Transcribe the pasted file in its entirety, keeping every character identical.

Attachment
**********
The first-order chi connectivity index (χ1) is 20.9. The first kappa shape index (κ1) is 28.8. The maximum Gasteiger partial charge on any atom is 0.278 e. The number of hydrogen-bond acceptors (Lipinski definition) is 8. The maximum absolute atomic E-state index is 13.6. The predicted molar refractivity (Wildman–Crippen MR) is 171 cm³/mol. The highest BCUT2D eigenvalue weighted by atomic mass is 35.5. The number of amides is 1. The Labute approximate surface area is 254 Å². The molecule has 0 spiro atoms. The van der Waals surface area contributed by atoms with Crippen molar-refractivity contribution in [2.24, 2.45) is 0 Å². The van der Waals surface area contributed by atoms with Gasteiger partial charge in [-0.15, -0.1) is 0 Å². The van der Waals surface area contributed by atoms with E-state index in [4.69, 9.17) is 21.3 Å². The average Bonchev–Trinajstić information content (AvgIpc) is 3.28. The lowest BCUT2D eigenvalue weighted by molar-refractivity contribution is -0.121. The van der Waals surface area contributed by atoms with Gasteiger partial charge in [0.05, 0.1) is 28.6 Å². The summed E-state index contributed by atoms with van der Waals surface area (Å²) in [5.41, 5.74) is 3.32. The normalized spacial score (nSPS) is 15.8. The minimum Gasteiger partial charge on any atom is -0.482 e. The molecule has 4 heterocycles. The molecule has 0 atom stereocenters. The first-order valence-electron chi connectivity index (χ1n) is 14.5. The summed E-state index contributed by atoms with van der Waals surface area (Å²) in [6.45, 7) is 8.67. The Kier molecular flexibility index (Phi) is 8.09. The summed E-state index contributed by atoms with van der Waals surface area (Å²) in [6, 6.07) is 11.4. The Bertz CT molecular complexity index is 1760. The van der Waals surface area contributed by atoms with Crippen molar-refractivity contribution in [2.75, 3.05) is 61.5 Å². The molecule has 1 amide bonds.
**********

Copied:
The first-order chi connectivity index (χ1) is 20.9. The first kappa shape index (κ1) is 28.8. The maximum Gasteiger partial charge on any atom is 0.278 e. The number of hydrogen-bond acceptors (Lipinski definition) is 8. The maximum absolute atomic E-state index is 13.6. The predicted molar refractivity (Wildman–Crippen MR) is 171 cm³/mol. The highest BCUT2D eigenvalue weighted by atomic mass is 35.5. The number of amides is 1. The Labute approximate surface area is 254 Å². The molecule has 0 spiro atoms. The van der Waals surface area contributed by atoms with Crippen molar-refractivity contribution in [2.24, 2.45) is 0 Å². The van der Waals surface area contributed by atoms with Gasteiger partial charge in [-0.15, -0.1) is 0 Å². The van der Waals surface area contributed by atoms with E-state index in [4.69, 9.17) is 21.3 Å². The average Bonchev–Trinajstić information content (AvgIpc) is 3.28. The lowest BCUT2D eigenvalue weighted by molar-refractivity contribution is -0.121. The van der Waals surface area contributed by atoms with Gasteiger partial charge in [0.05, 0.1) is 28.6 Å². The summed E-state index contributed by atoms with van der Waals surface area (Å²) in [5.41, 5.74) is 3.32. The normalized spacial score (nSPS) is 15.8. The minimum Gasteiger partial charge on any atom is -0.482 e. The molecule has 4 heterocycles. The molecule has 0 atom stereocenters. The first-order valence-electron chi connectivity index (χ1n) is 14.5. The summed E-state index contributed by atoms with van der Waals surface area (Å²) in [6.45, 7) is 8.67. The Kier molecular flexibility index (Phi) is 8.09. The summed E-state index contributed by atoms with van der Waals surface area (Å²) in [6, 6.07) is 11.4. The Bertz CT molecular complexity index is 1760. The van der Waals surface area contributed by atoms with Crippen molar-refractivity contribution in [2.75, 3.05) is 61.5 Å². The molecule has 1 amide bonds.